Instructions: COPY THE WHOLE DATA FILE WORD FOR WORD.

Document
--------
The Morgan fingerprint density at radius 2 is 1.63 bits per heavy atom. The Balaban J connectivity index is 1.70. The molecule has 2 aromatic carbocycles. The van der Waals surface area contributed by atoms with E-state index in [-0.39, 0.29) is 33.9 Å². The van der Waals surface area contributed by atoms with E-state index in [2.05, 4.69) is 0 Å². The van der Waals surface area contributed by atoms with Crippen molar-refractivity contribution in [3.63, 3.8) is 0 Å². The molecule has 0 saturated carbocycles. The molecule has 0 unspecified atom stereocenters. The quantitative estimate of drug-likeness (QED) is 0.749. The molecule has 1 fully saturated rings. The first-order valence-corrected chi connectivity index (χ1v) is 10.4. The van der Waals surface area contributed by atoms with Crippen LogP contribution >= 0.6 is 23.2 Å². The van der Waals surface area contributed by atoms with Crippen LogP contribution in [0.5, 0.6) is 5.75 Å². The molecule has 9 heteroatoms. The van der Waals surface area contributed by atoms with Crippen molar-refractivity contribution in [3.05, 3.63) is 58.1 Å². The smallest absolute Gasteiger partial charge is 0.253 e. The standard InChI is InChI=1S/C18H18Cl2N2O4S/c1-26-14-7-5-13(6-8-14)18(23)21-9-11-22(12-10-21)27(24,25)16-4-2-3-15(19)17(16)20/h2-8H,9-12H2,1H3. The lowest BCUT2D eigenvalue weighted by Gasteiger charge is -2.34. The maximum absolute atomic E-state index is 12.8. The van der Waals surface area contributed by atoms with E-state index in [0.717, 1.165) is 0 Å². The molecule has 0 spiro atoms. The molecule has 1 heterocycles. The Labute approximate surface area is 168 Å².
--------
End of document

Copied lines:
The Morgan fingerprint density at radius 2 is 1.63 bits per heavy atom. The Balaban J connectivity index is 1.70. The molecule has 2 aromatic carbocycles. The van der Waals surface area contributed by atoms with E-state index in [-0.39, 0.29) is 33.9 Å². The van der Waals surface area contributed by atoms with E-state index in [2.05, 4.69) is 0 Å². The van der Waals surface area contributed by atoms with Crippen molar-refractivity contribution in [3.63, 3.8) is 0 Å². The molecule has 0 saturated carbocycles. The molecule has 0 unspecified atom stereocenters. The quantitative estimate of drug-likeness (QED) is 0.749. The molecule has 1 fully saturated rings. The first-order valence-corrected chi connectivity index (χ1v) is 10.4. The van der Waals surface area contributed by atoms with Crippen LogP contribution >= 0.6 is 23.2 Å². The van der Waals surface area contributed by atoms with Crippen LogP contribution in [0.5, 0.6) is 5.75 Å². The molecule has 9 heteroatoms. The van der Waals surface area contributed by atoms with Crippen molar-refractivity contribution in [3.05, 3.63) is 58.1 Å². The smallest absolute Gasteiger partial charge is 0.253 e. The standard InChI is InChI=1S/C18H18Cl2N2O4S/c1-26-14-7-5-13(6-8-14)18(23)21-9-11-22(12-10-21)27(24,25)16-4-2-3-15(19)17(16)20/h2-8H,9-12H2,1H3. The lowest BCUT2D eigenvalue weighted by Gasteiger charge is -2.34. The maximum absolute atomic E-state index is 12.8. The van der Waals surface area contributed by atoms with E-state index in [0.717, 1.165) is 0 Å². The molecule has 0 spiro atoms. The molecule has 1 heterocycles. The Labute approximate surface area is 168 Å².